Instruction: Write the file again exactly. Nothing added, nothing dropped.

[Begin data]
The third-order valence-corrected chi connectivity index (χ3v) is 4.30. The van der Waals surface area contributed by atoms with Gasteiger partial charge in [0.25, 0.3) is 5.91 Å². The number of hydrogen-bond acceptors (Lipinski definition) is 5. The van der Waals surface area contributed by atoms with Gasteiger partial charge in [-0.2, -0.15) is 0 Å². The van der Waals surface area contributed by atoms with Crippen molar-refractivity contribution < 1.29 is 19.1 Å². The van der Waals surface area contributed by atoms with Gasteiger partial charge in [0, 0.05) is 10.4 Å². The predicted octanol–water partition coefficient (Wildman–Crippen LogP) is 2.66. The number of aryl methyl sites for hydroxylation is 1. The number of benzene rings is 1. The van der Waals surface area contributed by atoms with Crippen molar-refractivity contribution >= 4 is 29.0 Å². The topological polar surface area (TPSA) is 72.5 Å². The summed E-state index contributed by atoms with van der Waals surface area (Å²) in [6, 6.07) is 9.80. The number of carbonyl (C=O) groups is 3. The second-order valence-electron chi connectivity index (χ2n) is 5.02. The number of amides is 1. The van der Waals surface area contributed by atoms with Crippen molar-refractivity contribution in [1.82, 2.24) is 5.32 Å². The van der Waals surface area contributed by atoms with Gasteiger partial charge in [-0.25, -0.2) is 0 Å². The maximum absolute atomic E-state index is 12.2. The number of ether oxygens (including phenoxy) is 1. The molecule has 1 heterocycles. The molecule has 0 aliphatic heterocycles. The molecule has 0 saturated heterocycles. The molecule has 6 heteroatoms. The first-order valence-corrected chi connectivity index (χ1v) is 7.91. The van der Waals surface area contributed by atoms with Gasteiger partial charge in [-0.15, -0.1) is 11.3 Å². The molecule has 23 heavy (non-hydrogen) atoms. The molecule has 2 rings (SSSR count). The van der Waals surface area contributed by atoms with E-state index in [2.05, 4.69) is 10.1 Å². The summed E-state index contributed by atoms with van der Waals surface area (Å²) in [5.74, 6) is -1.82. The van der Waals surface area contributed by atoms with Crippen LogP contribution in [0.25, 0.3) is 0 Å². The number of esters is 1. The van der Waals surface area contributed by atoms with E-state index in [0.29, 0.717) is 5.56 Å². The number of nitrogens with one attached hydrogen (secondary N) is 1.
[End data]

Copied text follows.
The third-order valence-corrected chi connectivity index (χ3v) is 4.30. The van der Waals surface area contributed by atoms with Gasteiger partial charge in [0.25, 0.3) is 5.91 Å². The number of hydrogen-bond acceptors (Lipinski definition) is 5. The van der Waals surface area contributed by atoms with Gasteiger partial charge in [-0.2, -0.15) is 0 Å². The van der Waals surface area contributed by atoms with Crippen molar-refractivity contribution < 1.29 is 19.1 Å². The van der Waals surface area contributed by atoms with Gasteiger partial charge in [0, 0.05) is 10.4 Å². The predicted octanol–water partition coefficient (Wildman–Crippen LogP) is 2.66. The number of aryl methyl sites for hydroxylation is 1. The number of benzene rings is 1. The van der Waals surface area contributed by atoms with Crippen molar-refractivity contribution >= 4 is 29.0 Å². The topological polar surface area (TPSA) is 72.5 Å². The summed E-state index contributed by atoms with van der Waals surface area (Å²) in [6, 6.07) is 9.80. The number of carbonyl (C=O) groups is 3. The second-order valence-electron chi connectivity index (χ2n) is 5.02. The number of amides is 1. The van der Waals surface area contributed by atoms with Crippen molar-refractivity contribution in [1.82, 2.24) is 5.32 Å². The van der Waals surface area contributed by atoms with Gasteiger partial charge in [-0.25, -0.2) is 0 Å². The maximum absolute atomic E-state index is 12.2. The number of ether oxygens (including phenoxy) is 1. The molecule has 1 heterocycles. The molecule has 0 aliphatic heterocycles. The molecule has 0 saturated heterocycles. The molecule has 6 heteroatoms. The first-order valence-corrected chi connectivity index (χ1v) is 7.91. The van der Waals surface area contributed by atoms with Gasteiger partial charge in [-0.15, -0.1) is 11.3 Å². The molecule has 23 heavy (non-hydrogen) atoms. The molecule has 2 rings (SSSR count). The van der Waals surface area contributed by atoms with E-state index in [2.05, 4.69) is 10.1 Å². The summed E-state index contributed by atoms with van der Waals surface area (Å²) in [5.74, 6) is -1.82. The van der Waals surface area contributed by atoms with Crippen LogP contribution in [0.25, 0.3) is 0 Å². The number of esters is 1. The van der Waals surface area contributed by atoms with E-state index in [0.29, 0.717) is 5.56 Å². The number of nitrogens with one attached hydrogen (secondary N) is 1.